Apple has ceased development of Aperture, its photo-editing program for professional users and amateur enthusiasts.
The Cupertino, Calif., tech giant said it would instead focus on the upcoming Photos for OS X announced earlier this month that will replace its consumer-level iPhoto program.
"With the introduction of the new Photos app and iCloud Photo Library ... there will be no new development of Aperture," Apple said in a statement provided Friday to the Loop, a tech news site. "When Photos for OS X ships next year, users will be able to migrate their existing Aperture libraries to Photos for OS."
Aperture has been around since 2005, but Adobe's ecosystem of cloud-based programs, including Lightroom and Photoshop, proved more popular. Aperture was criticized for lagging behind Lightroom on upgrades.
Apple's decision to discontinue work on Aperture is a sign that the company is bowing out of the pro photo market to focus on software for the general user, said Mike McGuire, an analyst who covers Apple for Gartner.
"With [Apple] it's more about which cloud tools enable consumers to manage and edit their various types of content," McGuire said. "They probably decided that their internal resources were better used on other products."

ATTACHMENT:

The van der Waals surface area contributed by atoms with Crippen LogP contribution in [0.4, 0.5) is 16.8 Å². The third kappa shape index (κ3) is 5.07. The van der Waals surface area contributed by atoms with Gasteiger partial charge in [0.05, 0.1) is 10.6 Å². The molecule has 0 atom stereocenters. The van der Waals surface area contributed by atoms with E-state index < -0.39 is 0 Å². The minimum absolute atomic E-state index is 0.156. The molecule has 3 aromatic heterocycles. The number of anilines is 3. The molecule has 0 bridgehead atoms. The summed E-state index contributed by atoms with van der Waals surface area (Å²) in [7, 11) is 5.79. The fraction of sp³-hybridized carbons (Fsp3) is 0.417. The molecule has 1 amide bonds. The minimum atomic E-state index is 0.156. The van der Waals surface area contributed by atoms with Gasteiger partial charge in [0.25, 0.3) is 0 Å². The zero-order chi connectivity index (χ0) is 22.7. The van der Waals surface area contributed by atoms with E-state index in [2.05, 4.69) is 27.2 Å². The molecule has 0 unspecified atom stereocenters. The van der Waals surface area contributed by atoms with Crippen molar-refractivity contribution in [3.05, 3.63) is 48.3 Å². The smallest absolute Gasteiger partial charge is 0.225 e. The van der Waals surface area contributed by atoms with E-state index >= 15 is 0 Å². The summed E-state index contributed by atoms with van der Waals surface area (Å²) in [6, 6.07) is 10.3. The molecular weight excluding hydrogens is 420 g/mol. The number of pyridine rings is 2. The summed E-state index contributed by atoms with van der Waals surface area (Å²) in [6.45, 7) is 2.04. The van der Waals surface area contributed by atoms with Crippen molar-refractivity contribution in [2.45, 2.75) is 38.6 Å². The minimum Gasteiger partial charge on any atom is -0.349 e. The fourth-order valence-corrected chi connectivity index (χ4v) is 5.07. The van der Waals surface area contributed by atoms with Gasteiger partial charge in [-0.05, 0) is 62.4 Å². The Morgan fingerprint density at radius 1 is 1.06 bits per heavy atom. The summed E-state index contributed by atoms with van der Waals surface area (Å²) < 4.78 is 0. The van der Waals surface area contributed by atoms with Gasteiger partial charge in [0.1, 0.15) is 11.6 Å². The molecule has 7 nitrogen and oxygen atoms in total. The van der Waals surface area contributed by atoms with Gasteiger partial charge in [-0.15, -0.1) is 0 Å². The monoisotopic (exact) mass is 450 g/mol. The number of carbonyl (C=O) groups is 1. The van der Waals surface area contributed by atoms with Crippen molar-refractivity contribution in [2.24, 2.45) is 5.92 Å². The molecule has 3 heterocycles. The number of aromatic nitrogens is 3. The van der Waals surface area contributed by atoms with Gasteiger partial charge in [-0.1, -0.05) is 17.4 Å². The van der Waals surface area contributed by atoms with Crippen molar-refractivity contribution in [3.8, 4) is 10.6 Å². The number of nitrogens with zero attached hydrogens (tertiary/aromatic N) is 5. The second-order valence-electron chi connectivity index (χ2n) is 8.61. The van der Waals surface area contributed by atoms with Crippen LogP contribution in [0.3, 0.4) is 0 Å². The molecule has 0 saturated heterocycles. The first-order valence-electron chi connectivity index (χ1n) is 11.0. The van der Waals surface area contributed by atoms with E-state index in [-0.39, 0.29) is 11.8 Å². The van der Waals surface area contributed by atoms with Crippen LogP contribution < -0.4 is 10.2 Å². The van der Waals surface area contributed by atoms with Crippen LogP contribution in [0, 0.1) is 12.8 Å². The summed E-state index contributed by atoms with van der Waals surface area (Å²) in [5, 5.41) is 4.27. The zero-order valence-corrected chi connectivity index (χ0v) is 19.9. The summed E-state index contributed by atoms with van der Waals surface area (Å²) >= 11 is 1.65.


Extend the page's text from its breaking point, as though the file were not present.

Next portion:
Apple unveiled the new Photos for OS software in early June at its annual developers conference. The program, which will launch in 2015, will work in sync with the Photos app on the iPhone and iPad. Together, the apps will share photos users take across all of their Apple devices. Photos for OS is also expected to give users more features than iPhoto.
Despite leaving the pro photo-editing arena, Apple assured users that it was fully committed to Logic Pro and Final Cut Pro, its professional audio and video editing software, respectively.